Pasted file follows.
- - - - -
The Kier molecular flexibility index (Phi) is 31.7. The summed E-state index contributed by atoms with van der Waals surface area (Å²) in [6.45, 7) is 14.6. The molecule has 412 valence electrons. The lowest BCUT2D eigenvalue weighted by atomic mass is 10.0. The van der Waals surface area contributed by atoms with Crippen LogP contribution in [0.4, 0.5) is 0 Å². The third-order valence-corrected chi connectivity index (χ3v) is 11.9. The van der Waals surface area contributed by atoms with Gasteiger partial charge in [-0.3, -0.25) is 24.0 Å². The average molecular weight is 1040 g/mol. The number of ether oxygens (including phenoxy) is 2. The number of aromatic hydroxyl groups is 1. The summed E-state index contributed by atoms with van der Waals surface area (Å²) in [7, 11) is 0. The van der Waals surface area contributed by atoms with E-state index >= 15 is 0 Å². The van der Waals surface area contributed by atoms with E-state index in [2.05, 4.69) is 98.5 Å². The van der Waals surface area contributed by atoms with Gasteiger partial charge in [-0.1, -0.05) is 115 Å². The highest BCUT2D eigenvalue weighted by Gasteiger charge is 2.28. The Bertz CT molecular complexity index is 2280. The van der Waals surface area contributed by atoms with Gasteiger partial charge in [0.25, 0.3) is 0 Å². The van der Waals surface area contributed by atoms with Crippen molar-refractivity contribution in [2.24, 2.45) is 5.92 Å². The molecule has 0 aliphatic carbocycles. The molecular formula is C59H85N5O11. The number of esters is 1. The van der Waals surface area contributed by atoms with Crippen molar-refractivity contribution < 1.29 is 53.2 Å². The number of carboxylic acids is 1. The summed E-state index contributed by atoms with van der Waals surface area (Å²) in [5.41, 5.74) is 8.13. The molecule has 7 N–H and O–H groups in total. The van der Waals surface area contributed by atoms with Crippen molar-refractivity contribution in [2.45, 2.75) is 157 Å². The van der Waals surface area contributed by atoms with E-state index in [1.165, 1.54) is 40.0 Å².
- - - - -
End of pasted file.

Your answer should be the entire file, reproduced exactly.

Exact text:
The Kier molecular flexibility index (Phi) is 31.7. The summed E-state index contributed by atoms with van der Waals surface area (Å²) in [6.45, 7) is 14.6. The molecule has 412 valence electrons. The lowest BCUT2D eigenvalue weighted by atomic mass is 10.0. The van der Waals surface area contributed by atoms with Crippen LogP contribution in [0.4, 0.5) is 0 Å². The third-order valence-corrected chi connectivity index (χ3v) is 11.9. The van der Waals surface area contributed by atoms with Gasteiger partial charge in [-0.3, -0.25) is 24.0 Å². The average molecular weight is 1040 g/mol. The number of ether oxygens (including phenoxy) is 2. The number of aromatic hydroxyl groups is 1. The summed E-state index contributed by atoms with van der Waals surface area (Å²) in [7, 11) is 0. The van der Waals surface area contributed by atoms with E-state index >= 15 is 0 Å². The van der Waals surface area contributed by atoms with E-state index in [2.05, 4.69) is 98.5 Å². The van der Waals surface area contributed by atoms with Gasteiger partial charge in [-0.1, -0.05) is 115 Å². The highest BCUT2D eigenvalue weighted by Gasteiger charge is 2.28. The Bertz CT molecular complexity index is 2280. The van der Waals surface area contributed by atoms with Gasteiger partial charge in [0.25, 0.3) is 0 Å². The van der Waals surface area contributed by atoms with Crippen molar-refractivity contribution in [2.24, 2.45) is 5.92 Å². The molecule has 0 aliphatic carbocycles. The molecular formula is C59H85N5O11. The number of esters is 1. The van der Waals surface area contributed by atoms with Crippen molar-refractivity contribution < 1.29 is 53.2 Å². The number of carboxylic acids is 1. The summed E-state index contributed by atoms with van der Waals surface area (Å²) in [5.41, 5.74) is 8.13. The molecule has 7 N–H and O–H groups in total. The van der Waals surface area contributed by atoms with Crippen molar-refractivity contribution in [2.45, 2.75) is 157 Å². The van der Waals surface area contributed by atoms with E-state index in [1.165, 1.54) is 40.0 Å².